Well wouldn’t this be a turn up for the books…
After being declared illegal in every Scandinavian country going (I think the jury is still out in Finland) iTunes may well be opened up after Steve Jobs suggested its fate lies in the hands of music industry bigwigs.
In a rather unusual step Apple’s CEO has kicked his toys out of the pram by writing an open letter - entitled 'Thoughts On Music' - on the company’s website attacking the likes of EMI, Sony, Universal and Warner and their attitude towards Digital Rights Management (DRM).
He claims that because “90 per cent of their music is DRM-free” then DRM should simply be scrapped outright (no arguments here). Should this occur – a big ask, to be sure – then he claims Apple could licence its FairPlay technology to third parties. This would provide competitors like Creative, Microsoft, SanDisk and Sony to integrate their players with iTunes.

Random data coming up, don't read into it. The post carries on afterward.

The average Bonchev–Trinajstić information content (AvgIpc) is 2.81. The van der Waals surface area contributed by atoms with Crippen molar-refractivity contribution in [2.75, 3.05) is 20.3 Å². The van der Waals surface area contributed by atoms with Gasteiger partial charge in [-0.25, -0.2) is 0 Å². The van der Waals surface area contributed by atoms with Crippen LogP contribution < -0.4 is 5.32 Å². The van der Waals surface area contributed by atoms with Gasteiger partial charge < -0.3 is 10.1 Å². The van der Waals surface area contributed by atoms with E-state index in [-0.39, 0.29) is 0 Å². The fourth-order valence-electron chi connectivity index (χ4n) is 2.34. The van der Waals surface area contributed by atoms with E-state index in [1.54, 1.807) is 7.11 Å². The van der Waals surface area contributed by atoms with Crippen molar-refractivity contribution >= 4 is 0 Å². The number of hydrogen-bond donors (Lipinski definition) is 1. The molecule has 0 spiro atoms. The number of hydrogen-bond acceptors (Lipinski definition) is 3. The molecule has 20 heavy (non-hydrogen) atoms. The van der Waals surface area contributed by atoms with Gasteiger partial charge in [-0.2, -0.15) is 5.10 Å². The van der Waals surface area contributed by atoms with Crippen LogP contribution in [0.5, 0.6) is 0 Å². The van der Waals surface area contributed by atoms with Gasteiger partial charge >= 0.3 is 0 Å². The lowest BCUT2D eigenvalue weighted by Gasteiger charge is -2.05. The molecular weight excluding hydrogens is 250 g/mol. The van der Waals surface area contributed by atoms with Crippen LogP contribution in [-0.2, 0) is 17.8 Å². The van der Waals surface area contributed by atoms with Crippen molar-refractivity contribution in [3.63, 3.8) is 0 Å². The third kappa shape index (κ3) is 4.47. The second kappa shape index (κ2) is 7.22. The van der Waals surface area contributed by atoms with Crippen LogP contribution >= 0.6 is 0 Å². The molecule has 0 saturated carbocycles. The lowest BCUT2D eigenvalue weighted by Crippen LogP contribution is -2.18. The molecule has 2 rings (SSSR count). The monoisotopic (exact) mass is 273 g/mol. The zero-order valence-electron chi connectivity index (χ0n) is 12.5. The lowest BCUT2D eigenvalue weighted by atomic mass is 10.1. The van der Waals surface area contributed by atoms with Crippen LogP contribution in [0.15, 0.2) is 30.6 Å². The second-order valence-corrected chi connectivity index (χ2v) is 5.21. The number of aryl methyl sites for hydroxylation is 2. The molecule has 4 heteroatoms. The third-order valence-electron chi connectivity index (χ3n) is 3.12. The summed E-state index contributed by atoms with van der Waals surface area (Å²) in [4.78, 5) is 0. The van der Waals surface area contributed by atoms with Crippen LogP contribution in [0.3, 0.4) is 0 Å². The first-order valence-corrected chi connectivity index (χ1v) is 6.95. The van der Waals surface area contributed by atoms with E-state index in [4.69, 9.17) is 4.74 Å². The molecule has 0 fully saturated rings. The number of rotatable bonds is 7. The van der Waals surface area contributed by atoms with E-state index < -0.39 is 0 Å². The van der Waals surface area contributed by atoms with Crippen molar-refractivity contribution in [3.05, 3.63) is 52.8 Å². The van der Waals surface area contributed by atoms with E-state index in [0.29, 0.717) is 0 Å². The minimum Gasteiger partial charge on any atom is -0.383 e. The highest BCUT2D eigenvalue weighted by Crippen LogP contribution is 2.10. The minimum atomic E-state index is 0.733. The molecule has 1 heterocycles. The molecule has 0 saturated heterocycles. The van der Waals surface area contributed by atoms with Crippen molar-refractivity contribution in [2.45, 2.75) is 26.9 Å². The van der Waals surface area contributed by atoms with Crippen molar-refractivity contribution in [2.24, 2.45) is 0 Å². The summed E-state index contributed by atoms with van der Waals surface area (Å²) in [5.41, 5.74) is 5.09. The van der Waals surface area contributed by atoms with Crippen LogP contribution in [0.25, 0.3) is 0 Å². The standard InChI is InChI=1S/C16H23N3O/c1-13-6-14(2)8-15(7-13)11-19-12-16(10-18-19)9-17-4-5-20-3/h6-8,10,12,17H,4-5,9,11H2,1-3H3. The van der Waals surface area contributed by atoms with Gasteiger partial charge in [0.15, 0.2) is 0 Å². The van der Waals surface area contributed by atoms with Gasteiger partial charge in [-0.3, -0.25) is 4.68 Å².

"In such a world, any player can play music purchased from any store, and any store can sell music which is playable on all players,” he concluded in a technological 21st century equivalent to John Lennon’s ‘Imagine’.
Of course all this is clearly theoretical but for once Apple is showing that it could be willing to share. On the other hand, cynics will argue that the rulings in Scandinavia will fuel similar rulings from other countries and Jobsy is simply trying to strike deals before iTunes is forced to open up by the courts anyway…
Whatever the motivations, however, soon we could all be set to benefit. All, that is, except the iPod.